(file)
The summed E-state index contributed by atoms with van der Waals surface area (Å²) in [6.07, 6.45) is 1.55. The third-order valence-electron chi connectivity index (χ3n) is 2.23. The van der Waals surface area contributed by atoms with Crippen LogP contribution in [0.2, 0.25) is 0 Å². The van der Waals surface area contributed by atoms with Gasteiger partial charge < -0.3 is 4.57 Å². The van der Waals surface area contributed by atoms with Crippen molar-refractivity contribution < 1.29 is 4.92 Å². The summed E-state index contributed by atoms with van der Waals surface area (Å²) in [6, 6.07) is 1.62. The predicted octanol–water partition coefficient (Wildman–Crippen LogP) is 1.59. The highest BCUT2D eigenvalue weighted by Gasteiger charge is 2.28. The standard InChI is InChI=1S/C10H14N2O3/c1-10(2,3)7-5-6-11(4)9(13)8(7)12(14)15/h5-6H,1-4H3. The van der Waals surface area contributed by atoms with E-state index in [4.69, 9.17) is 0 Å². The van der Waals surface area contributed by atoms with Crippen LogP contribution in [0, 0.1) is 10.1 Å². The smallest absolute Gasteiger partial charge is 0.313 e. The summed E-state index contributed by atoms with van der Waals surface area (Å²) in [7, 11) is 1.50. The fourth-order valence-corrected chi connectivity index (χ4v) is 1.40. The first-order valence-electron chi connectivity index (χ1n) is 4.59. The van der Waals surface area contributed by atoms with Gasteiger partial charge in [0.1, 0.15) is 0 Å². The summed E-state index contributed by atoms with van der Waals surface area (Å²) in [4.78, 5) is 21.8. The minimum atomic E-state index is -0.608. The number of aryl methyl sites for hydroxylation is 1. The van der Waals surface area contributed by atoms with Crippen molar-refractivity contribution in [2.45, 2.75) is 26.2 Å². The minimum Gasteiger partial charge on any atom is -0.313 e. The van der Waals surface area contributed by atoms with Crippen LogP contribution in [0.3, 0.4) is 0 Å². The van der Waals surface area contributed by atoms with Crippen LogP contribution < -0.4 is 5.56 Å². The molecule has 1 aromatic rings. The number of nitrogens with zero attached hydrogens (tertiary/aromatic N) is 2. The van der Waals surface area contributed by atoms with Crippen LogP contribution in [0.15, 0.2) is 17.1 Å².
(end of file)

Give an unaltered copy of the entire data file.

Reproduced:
The summed E-state index contributed by atoms with van der Waals surface area (Å²) in [6.07, 6.45) is 1.55. The third-order valence-electron chi connectivity index (χ3n) is 2.23. The van der Waals surface area contributed by atoms with Crippen LogP contribution in [0.2, 0.25) is 0 Å². The van der Waals surface area contributed by atoms with Gasteiger partial charge < -0.3 is 4.57 Å². The van der Waals surface area contributed by atoms with Crippen molar-refractivity contribution < 1.29 is 4.92 Å². The summed E-state index contributed by atoms with van der Waals surface area (Å²) in [6, 6.07) is 1.62. The predicted octanol–water partition coefficient (Wildman–Crippen LogP) is 1.59. The highest BCUT2D eigenvalue weighted by Gasteiger charge is 2.28. The standard InChI is InChI=1S/C10H14N2O3/c1-10(2,3)7-5-6-11(4)9(13)8(7)12(14)15/h5-6H,1-4H3. The van der Waals surface area contributed by atoms with E-state index in [4.69, 9.17) is 0 Å². The van der Waals surface area contributed by atoms with Crippen LogP contribution in [0, 0.1) is 10.1 Å². The smallest absolute Gasteiger partial charge is 0.313 e. The summed E-state index contributed by atoms with van der Waals surface area (Å²) in [7, 11) is 1.50. The fourth-order valence-corrected chi connectivity index (χ4v) is 1.40. The first-order valence-electron chi connectivity index (χ1n) is 4.59. The van der Waals surface area contributed by atoms with Gasteiger partial charge in [0.1, 0.15) is 0 Å². The summed E-state index contributed by atoms with van der Waals surface area (Å²) in [4.78, 5) is 21.8. The minimum atomic E-state index is -0.608. The number of aryl methyl sites for hydroxylation is 1. The van der Waals surface area contributed by atoms with Crippen molar-refractivity contribution in [2.45, 2.75) is 26.2 Å². The minimum Gasteiger partial charge on any atom is -0.313 e. The van der Waals surface area contributed by atoms with Crippen LogP contribution in [0.3, 0.4) is 0 Å². The van der Waals surface area contributed by atoms with Crippen LogP contribution < -0.4 is 5.56 Å². The molecule has 1 aromatic rings. The number of nitrogens with zero attached hydrogens (tertiary/aromatic N) is 2. The van der Waals surface area contributed by atoms with Crippen LogP contribution in [0.15, 0.2) is 17.1 Å².